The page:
Spain’s struggle to fend off concern that it may be the next debt-crisis domino to fall has proven opportune for French President Nicolas Sarkozy’s re-election bid.
One of Sarkozy’s main campaign themes is that he has protected France from the penalties investors have imposed on Europe’s periphery. Spain’s rising bond yields and missed deficit targets, requiring ever-deeper austerity measures and threatening to reignite the regionwide crisis, have given traction to the French leader’s message.
“Do you want to be in the same situation as Spain or Greece?” Sarkozy said today on France Info radio, the same rhetorical question he’d asked the night before in a Canal-Plus television appearance. “If I hadn’t done pension reform, if I hadn’t decided to only replace one of every two retiring state workers, can you doubt that we’d be in the same situation.”
While Sarkozy trails Socialist challenger Francois Hollande in polls for the decisive May 6 vote, the gap has narrowed in recent weeks, and Sarkozy is more highly rated than Hollande for being able to handle international crises. So far, the French presidential campaign has focused on job creation and purchasing power, deemed to be Hollande’s strengths.
“It certainly reinforces Sarkozy’s rhetoric that he is the only leader capable of protecting France in times of crisis,” Antonio Barroso, an analyst at Eurasia Group, said in an e-mail interview.
Spanish Prime Minister Mariano Rajoy declined to respond directly, while saying other European Union leaders should be “careful with their comments.”
“We are not against anyone, we don’t talk about other countries,” Rajoy told members of his People’s Party today in Madrid. “To all countries of the EU and euro zone, we wish them the best. What is good for Spain is good for the euro zone. And what is good for the euro zone is good for Spain.”
Hollande would beat Sarkozy by 53 percent to 47 percent in the second round, an Ifop-Fiducial poll said April 10. That compares to 54-46 percent a week earlier and 58-42 at the start of February. The survey of 1,869 people gave no margin of error.
France’s 10 presidential candidates compete in the April 22 first round. The top two -- almost certainly Sarkozy and Hollande -- face off May 6.
Sarkozy’s approval rating is now at 42 percent, up 6 points in a month and its highest in two years, according to Ifop poll April 3 that questioned 1,004 people and gave no margin of error.
An Ipsos poll April 9 put Sarkozy’s approval at 40 percent, the highest since 2009. That poll questioned 955 people.
Hollande was rated better than Sarkozy at creating jobs, boosting growth and purchasing power, and improving education, according to a BVA poll March 26. They were equal at cutting the debt, and Sarkozy was rated higher on European issues and foreign policy. The BVA poll questioned 890 people.
Since that poll, the euro crisis has returned to the French evening news shows with Rajoy saying Spain’s future is at stake in its battle to tame surging bond yields.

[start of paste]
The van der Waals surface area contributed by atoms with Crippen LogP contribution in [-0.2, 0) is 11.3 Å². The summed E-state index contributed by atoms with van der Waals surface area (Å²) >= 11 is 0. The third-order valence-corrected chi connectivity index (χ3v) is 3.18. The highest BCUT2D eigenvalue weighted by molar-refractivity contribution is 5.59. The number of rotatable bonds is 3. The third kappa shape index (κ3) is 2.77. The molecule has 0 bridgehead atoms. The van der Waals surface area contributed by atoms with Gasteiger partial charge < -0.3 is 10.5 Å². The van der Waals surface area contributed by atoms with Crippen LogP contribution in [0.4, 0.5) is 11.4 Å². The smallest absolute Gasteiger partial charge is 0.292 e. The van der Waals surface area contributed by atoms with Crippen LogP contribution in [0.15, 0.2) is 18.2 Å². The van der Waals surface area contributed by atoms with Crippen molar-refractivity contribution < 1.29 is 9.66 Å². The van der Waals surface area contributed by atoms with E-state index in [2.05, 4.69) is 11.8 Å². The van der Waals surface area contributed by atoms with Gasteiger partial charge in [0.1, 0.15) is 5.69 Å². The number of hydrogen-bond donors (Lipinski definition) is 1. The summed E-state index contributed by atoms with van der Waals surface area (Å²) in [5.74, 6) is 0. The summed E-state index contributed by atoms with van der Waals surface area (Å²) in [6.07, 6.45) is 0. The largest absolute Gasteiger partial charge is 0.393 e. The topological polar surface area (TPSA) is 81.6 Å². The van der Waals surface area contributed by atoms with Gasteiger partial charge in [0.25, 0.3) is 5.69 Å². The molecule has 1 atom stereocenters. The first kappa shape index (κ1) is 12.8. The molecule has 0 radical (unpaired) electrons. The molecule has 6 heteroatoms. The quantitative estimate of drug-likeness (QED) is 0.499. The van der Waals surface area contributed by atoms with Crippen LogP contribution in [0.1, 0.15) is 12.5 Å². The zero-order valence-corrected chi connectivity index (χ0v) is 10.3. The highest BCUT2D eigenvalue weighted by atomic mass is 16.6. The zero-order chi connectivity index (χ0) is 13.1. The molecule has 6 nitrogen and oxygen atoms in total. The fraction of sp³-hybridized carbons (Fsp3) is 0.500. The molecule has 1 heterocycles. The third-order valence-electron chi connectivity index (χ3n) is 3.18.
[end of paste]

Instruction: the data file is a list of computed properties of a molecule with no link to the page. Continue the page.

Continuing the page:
Spain’s 10-year borrowing costs have jumped more than one percentage point since March 2, close to levels that prompted Greece, Ireland and Portugal to seek European bailouts, after Rajoy said Spain will miss its 2012 budget-deficit target.
Crisis ‘Not Over’
“The euro crisis is not over,” Jacques Attali, a former French presidential adviser and ex-head of the European Bank for Reconstruction and Development, said in an interview on France 2 television yesterday. “European issues will impose themselves in this campaign.”
The reignited euro crisis comes after Sarkozy failed to make much headway from last month’s murders of seven people in Toulouse by a self-declared jihadist. The March 26 BVA poll showed that only 17 percent of the French said the Toulouse killings had any impact on their voting intention.
“The French remain above all preoccupied by economic and social questions, and not by security issues,” Carine Marce, associate director at TNS-Sofres, said in a note yesterday.
Spain’s travails have allowed Sarkozy to claim calamity for France should Hollande be elected and put in place his plans to hire 60,000 new teachers and create government funded jobs for youths. Hollande has committed to balancing the budget by 2017, a year later than Sarkozy would.
“If we return to spending without control, we will find ourselves in the same situation as Spain,” Sarkozy said on France Info.
While France this year lost its AAA credit rating at Standard & Poor’s, its 10-year borrowing costs compared to Germany’s have declined so far this year, while Spain’s have climbed almost 100 basis points. Ten-year French notes yield about 3 percent about half the level of Spain’s 5.9 percent.
During an April 7 campaign visit in a Paris suburb, Hollande said it was “bad manners” and “a poor example of European solidarity” for Sarkozy to criticize Spain so openly.
He said Sarkozy shouldn’t be giving lessons. “When there’s been a 30 percent increase in the debt, the best attitude for the person responsible would be to be quiet,” Hollande said.